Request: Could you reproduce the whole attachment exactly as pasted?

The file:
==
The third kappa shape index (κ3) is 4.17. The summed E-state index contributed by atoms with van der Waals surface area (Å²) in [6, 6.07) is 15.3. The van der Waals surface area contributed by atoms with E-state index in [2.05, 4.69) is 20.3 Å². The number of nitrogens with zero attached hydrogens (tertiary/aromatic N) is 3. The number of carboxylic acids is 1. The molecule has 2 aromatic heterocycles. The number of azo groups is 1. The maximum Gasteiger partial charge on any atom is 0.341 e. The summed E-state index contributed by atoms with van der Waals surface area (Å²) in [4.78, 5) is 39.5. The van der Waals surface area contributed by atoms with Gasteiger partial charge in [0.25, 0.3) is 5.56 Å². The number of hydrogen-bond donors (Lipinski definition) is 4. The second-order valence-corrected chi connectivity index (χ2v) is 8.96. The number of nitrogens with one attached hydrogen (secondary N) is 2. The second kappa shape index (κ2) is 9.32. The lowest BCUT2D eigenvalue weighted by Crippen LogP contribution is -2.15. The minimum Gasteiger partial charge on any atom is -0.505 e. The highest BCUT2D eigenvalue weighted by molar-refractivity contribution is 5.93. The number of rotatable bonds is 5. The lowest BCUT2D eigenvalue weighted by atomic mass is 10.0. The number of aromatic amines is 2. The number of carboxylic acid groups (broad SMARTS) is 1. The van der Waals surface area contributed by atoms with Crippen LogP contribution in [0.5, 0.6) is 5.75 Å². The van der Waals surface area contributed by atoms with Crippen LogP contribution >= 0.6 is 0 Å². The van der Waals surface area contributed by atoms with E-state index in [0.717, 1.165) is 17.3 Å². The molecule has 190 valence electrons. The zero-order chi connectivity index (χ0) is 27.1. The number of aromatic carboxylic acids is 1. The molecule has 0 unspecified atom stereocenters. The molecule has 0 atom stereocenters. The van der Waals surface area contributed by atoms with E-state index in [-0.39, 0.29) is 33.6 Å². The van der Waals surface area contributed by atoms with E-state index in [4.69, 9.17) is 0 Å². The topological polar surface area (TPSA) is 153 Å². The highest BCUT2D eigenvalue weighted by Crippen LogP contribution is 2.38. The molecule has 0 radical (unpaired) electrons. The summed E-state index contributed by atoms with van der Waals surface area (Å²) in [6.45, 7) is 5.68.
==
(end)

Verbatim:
The third kappa shape index (κ3) is 4.17. The summed E-state index contributed by atoms with van der Waals surface area (Å²) in [6, 6.07) is 15.3. The van der Waals surface area contributed by atoms with E-state index in [2.05, 4.69) is 20.3 Å². The number of nitrogens with zero attached hydrogens (tertiary/aromatic N) is 3. The number of carboxylic acids is 1. The molecule has 2 aromatic heterocycles. The number of azo groups is 1. The maximum Gasteiger partial charge on any atom is 0.341 e. The summed E-state index contributed by atoms with van der Waals surface area (Å²) in [4.78, 5) is 39.5. The van der Waals surface area contributed by atoms with Gasteiger partial charge in [0.25, 0.3) is 5.56 Å². The number of hydrogen-bond donors (Lipinski definition) is 4. The second-order valence-corrected chi connectivity index (χ2v) is 8.96. The number of nitrogens with one attached hydrogen (secondary N) is 2. The second kappa shape index (κ2) is 9.32. The lowest BCUT2D eigenvalue weighted by Crippen LogP contribution is -2.15. The minimum Gasteiger partial charge on any atom is -0.505 e. The highest BCUT2D eigenvalue weighted by molar-refractivity contribution is 5.93. The number of rotatable bonds is 5. The lowest BCUT2D eigenvalue weighted by atomic mass is 10.0. The number of aromatic amines is 2. The number of carboxylic acid groups (broad SMARTS) is 1. The van der Waals surface area contributed by atoms with Crippen LogP contribution in [0.5, 0.6) is 5.75 Å². The van der Waals surface area contributed by atoms with Crippen LogP contribution >= 0.6 is 0 Å². The van der Waals surface area contributed by atoms with E-state index in [0.717, 1.165) is 17.3 Å². The molecule has 190 valence electrons. The zero-order chi connectivity index (χ0) is 27.1. The number of aromatic carboxylic acids is 1. The molecule has 0 unspecified atom stereocenters. The molecule has 0 atom stereocenters. The van der Waals surface area contributed by atoms with E-state index in [-0.39, 0.29) is 33.6 Å². The van der Waals surface area contributed by atoms with E-state index in [4.69, 9.17) is 0 Å². The topological polar surface area (TPSA) is 153 Å². The highest BCUT2D eigenvalue weighted by Crippen LogP contribution is 2.38. The molecule has 0 radical (unpaired) electrons. The summed E-state index contributed by atoms with van der Waals surface area (Å²) in [6.45, 7) is 5.68.